Operational Machine Learning for the Modern Data Stack
It is hard to quantify the magnitude of impact that machine learning has had on the world over the past decade. Domains like translation, image processing, search, natural language understanding, robotics, and signal processing have been completely transformed as a result of modern ML techniques. Yet, in many respects, the adoption of machine learning is still extremely early. Despite immense investment in machine learning tooling and research over the past decade, the number of companies that are building and deploying operational machine learning systems today is extremely small.
This duality is due to the significant complexity that still exists in building and productionizing machine learning systems. Data preparation, data pipelines, feature engineering, infrastructure management, and the general software engineering workflow for stitching this all together (versioning, model management, A/B testing, monitoring, retraining) come together to form an almost insurmountable barrier for most teams. This has, for the most part, resulted in a market of “haves” and “have nots”. While tech giants like Doordash, Netflix, and Uber can hire the rare machine learning engineers capable of doing all of this to build systems like the one shown below, most companies are left incapable of moving beyond offline models in Jupyter notebooks.
Tristan Zajonc felt this quite viscerally as the CTO of Cloudera’s machine learning division. He would work with countless companies that saw immense potential value from machine learning but who also felt paralyzed by the perceived complexity of systems like this. Indeed, even the simple use cases where off-the-shelf models can easily get you very far — revenue forecasting, churn prediction, demand planning, and similar — became bogged down in complexity as customers attempted to move them toward production.
Yet, at the same time, Tristan saw a foundational shift happening in the data space. Cloud data warehouses were a new substrate which massively reduced infrastructure complexity, and a new breed of tools like dbt were leveraging them to completely transform the field of data engineering. What used to require a team of engineers experienced in distributed systems and Spark could now be done by someone who just knew SQL. The software engineering rigor of the previous generation of tooling had been preserved, but accessibility was massively increased. As a result, data analysts had suddenly become massively upleveled in terms of their impact; they could now build production-grade data pipelines, and the number of companies who could actually do large-scale data modeling work was massively increased.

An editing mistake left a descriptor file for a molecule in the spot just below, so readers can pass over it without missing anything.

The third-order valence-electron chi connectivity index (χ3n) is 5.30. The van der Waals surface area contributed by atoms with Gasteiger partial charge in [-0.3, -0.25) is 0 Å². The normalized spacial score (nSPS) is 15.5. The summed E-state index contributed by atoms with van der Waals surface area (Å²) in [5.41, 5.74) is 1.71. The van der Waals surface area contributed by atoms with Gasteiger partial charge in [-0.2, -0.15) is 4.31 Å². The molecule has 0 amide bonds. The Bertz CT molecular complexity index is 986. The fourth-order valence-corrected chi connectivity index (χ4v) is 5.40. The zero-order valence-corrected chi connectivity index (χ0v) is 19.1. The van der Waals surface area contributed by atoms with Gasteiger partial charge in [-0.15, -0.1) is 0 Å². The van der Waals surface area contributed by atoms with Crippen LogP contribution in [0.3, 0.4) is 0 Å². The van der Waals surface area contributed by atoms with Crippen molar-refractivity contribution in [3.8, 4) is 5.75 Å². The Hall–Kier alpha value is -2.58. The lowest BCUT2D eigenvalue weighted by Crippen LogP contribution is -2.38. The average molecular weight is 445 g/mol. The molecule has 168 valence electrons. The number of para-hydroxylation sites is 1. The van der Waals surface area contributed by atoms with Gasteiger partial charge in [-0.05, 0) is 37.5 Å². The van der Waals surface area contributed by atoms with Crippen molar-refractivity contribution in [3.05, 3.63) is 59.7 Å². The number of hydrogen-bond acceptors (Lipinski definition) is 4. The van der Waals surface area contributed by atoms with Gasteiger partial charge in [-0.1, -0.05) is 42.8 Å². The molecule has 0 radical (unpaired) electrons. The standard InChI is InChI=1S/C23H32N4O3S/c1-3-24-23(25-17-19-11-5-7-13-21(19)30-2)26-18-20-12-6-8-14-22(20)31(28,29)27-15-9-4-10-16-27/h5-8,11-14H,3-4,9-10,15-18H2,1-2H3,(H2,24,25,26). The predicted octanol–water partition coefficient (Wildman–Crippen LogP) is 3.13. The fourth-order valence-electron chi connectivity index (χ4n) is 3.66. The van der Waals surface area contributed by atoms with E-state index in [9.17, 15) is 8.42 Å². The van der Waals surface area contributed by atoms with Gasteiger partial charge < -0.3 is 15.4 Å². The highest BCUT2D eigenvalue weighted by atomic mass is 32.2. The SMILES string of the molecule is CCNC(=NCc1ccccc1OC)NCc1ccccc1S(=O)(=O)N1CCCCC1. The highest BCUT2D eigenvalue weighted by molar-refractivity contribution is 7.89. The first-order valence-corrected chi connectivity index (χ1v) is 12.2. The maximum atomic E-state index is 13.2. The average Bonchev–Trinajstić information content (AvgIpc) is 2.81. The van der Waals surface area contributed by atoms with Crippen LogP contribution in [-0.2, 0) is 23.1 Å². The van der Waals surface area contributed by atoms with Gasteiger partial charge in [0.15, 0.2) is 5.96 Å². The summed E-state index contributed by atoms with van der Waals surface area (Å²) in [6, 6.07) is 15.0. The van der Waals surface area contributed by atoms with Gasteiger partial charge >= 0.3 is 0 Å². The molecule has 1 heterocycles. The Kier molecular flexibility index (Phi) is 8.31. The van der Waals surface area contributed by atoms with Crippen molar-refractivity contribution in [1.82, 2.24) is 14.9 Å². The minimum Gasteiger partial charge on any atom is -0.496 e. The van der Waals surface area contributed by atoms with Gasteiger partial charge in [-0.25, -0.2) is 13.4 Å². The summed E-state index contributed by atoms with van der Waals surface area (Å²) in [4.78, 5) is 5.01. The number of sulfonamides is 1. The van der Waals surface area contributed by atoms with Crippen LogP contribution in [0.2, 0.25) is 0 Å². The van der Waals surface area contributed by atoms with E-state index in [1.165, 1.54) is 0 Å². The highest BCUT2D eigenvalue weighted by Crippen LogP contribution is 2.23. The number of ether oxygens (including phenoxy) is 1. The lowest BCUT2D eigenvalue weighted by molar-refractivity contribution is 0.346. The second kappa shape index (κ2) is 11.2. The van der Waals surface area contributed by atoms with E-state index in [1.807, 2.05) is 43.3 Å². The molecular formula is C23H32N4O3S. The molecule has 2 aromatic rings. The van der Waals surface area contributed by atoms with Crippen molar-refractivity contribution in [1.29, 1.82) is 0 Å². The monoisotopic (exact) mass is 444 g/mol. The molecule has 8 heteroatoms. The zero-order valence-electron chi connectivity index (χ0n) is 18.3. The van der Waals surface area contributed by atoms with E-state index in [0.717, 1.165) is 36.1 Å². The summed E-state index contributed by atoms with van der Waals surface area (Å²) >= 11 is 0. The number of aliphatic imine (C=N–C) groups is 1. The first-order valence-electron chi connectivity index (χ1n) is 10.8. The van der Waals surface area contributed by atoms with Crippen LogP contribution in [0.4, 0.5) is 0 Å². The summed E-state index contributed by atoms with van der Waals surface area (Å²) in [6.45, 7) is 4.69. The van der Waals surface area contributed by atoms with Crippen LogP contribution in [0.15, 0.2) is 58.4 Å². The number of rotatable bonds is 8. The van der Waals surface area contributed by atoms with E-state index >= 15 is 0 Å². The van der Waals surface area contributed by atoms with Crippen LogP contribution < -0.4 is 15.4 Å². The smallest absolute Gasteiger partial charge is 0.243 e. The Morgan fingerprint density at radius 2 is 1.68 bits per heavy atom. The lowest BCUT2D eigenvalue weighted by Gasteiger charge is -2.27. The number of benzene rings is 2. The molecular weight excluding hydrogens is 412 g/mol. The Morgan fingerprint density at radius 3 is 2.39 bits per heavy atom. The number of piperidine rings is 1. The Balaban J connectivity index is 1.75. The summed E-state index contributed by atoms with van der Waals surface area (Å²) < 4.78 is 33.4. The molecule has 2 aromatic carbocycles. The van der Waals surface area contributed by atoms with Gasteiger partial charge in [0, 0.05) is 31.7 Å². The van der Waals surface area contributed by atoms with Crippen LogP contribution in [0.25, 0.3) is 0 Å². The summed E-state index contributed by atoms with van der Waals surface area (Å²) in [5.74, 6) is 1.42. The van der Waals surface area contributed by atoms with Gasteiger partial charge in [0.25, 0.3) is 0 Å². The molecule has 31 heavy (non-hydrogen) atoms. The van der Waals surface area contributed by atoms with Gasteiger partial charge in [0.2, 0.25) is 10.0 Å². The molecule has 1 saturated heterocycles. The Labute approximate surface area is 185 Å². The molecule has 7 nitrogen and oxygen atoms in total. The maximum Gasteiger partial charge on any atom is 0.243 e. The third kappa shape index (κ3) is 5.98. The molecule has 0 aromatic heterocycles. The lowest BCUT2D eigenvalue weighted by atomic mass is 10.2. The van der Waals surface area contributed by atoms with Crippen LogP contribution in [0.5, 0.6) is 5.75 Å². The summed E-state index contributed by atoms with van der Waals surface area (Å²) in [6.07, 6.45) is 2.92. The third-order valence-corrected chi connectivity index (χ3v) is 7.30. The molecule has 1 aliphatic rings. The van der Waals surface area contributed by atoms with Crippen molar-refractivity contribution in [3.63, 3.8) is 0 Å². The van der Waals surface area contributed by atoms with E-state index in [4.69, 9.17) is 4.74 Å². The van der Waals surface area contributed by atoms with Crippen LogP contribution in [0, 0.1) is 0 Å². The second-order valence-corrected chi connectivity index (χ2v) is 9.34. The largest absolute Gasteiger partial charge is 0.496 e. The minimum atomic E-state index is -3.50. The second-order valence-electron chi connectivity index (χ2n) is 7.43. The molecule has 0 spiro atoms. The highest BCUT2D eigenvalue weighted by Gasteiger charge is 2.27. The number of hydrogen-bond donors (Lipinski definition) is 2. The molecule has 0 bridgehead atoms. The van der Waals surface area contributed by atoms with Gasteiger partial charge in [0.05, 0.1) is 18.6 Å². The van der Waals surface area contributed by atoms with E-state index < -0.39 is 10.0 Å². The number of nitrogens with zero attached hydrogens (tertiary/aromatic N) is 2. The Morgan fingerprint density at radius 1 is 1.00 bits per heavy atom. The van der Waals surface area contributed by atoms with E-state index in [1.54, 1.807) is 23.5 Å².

Tristan realized that there was no reason why you couldn’t leverage the same trends and principles to similarly democratize access to operational machine learning systems. And so, he partnered up with his longtime friend Tyler Kohn, the former CTO of RichRelevance, and they decided to start Continual. At the simplest level, Continual is the AI layer for the modern data stack. It sits on top of your data warehouse and allows data analysts who know SQL to train, deploy, and productionize machine learning models which continuously retrain and re-run inference, all without you needing to manage a single piece of infrastructure. The product is ridiculously simple, yet it has enough functional richness around testing, version control, git-like workflows, model management, feature storage, and similar that it can power truly operational models — a balance that many of the previous generations of AutoML tools have failed to achieve.
If you’re used to dbt, Continual’s core workflow will immediately resonate with you. Many of Continual’s early customers, like Veronica Beard, Enverus, and Aurora Solar, are dbt users who are trying to further uplevel themselves, moving beyond descriptive analytics to predictive systems that power business decisions. Continual gives these analytics teams machine learning superpowers allowing them to infuse predictive analytics across sales, marketing, customer success, and operations.
But, the story doesn’t stop there. Continual has built a product that radically simplifies the end-to-end user experience for productionizing machine learning models by cleanly separating the declarative business layer from the operational MLOps layer. This has just as much utility to data science teams as analytics engineers. Few data scientists want to deal with Kubernetes or stitch together 5+ MLOps tools for each machine learning use case. Indeed, even very large companies with extremely talented ML engineering teams such as Apple and Uber have built similar declarative ML systems for their teams internally to empower all users to build models faster and more reliably. We believe that Continual has the opportunity to become a unified substrate for MLOps in many organizations, both for the SQL analyst solving a simpler use case with an off-the-shelf model and for the data scientist who wants to bring their own model or empower their entire organization with new standardized ML capabilities..
As such, we couldn’t be more excited to announce our lead investment in Continual’s Series A round. Tristan and Tyler have rich backgrounds in data engineering & machine learning, and we couldn’t imagine a better duo to build this company. Joining us in the round are a number of notable players in the modern data stack, including Tristan Handy, the CEO of dbt labs; Allison Pickens, board member at dbt labs; Tomer Shiran, Founder of Dremio; Amplify Ventures; and DataCouncil. This investment represents a continuation of our focus on data warehouse-native companies, such as Panther, Revsure, and Eppo, and more broadly highlights our continued belief in the immense impact machine learning will have on the world.